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Details of Grant 

EPSRC Reference: EP/G037140/1
Title: Nuclear Fission Research, Science and Technology DTC (Nuclear FiRST)- Underpinning UK Energy and Defence Strategies
Principal Investigator: Livens, Professor F
Other Investigators:
Hyatt, Professor N
Researcher Co-Investigators:
Project Partners:
University of Sheffield
Department: Chemistry
Organisation: University of Manchester, The
Scheme: Centre for Doctoral Training
Starts: 01 October 2009 Ends: 31 March 2018 Value (£): 7,074,065
EPSRC Research Topic Classifications:
Chemical Synthetic Methodology Energy - Nuclear
EPSRC Industrial Sector Classifications:
Related Grants:
Panel History:  
Summary on Grant Application Form
Nuclear fission technology is an essential component of both UK energy resources and defence strategy. The UK Government has recently signalled its support both for a new generation of nuclear power stations and a continuing independent UK nuclear deterrent and, at the same time, we have started a decades-long, > 70 bn programme to clean up the UK's legacy nuclear wastes. All of these activities involve hazardous radioactive materials, so it is clear that the UK will need expertise in the physics, chemistry, materials science and environmental behaviour of radionuclides for many years to come. At the same time, there is an acute skills shortage, with demand for graduate recruits between 2002 and 2017 estimated at 1000 per year. This expertise will be needed if we are to process and separate radionuclides, fabricate them into materials, understand the in-service performance of such materials, treat wastes from processing, remediate contaminated sites and predict the environmental mobility of radionuclides in nuclear waste disposal. This Doctoral Training Centre will address three key scientific challenges:1. Strategic Nuclear Materials- behaviour of nuclear materials, principally uranium and plutonium in service, in storage and in the disposal environment;2. Radioactive Wastes - properties of the diverse range of wastes which exists, and technologies for their conversion into safe wasteforms; 3. Radionuclides in the Environment- conversion of radioactive wastes into stable wasteforms, behaviour in the repository environment, rates and forms of release, environmental transport and radiological impact. In addition, we identify a cross-cutting topic, which fundamentally influences all three themes:4. Radiation Effects- modification of behaviour and properties as result if irradiation, ranging from changes in physical properties to chemical effects, and stochastic and non-stochastic biological effects of importance in human exposure.To address these scientific challenges, we will develop underpinning skills in two key areas:5. Radioelement Chemistry. Characteristics of key radioelements; definition of physico-chemical form (speciation) in the solid state and in aqueous and non-aqueous solution; thermodynamics; kinetics; spectroscopy; characterisation of complexes; redox chemistry; hydrolysis 6. Materials Science. Behaviour of materials relevant to nuclear science including metallics, ceramics (including glasses) and polymers; radionuclide contamination (and decontamination) of materials surfaces; measurement and modelling of materials degradation of advanced fuels, moderators and wasteforms.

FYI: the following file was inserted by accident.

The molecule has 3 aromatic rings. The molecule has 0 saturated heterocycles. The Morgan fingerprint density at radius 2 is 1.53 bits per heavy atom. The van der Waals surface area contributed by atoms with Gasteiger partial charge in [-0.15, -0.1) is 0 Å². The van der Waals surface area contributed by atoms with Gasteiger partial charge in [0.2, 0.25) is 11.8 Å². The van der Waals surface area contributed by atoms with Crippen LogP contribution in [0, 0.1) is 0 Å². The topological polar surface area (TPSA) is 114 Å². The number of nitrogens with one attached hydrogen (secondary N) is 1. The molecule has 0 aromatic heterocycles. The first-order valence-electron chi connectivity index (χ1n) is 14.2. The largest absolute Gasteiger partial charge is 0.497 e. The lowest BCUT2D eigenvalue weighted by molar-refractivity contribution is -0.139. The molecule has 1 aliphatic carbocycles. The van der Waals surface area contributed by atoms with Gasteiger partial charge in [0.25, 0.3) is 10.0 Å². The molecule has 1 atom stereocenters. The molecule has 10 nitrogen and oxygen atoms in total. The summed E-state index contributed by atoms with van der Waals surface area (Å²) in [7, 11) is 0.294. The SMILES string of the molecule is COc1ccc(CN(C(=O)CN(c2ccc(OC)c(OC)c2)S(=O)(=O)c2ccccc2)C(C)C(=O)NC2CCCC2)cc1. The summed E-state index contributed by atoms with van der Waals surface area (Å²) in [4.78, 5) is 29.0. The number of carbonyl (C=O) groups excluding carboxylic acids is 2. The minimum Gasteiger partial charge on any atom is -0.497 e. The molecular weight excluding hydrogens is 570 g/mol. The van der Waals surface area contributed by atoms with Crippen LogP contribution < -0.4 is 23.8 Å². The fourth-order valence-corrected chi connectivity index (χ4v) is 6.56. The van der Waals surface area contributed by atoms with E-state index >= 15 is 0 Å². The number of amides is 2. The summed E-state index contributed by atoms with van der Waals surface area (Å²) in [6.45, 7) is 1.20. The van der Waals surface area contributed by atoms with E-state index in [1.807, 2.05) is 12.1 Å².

Key Findings
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Organisation Website: http://www.man.ac.uk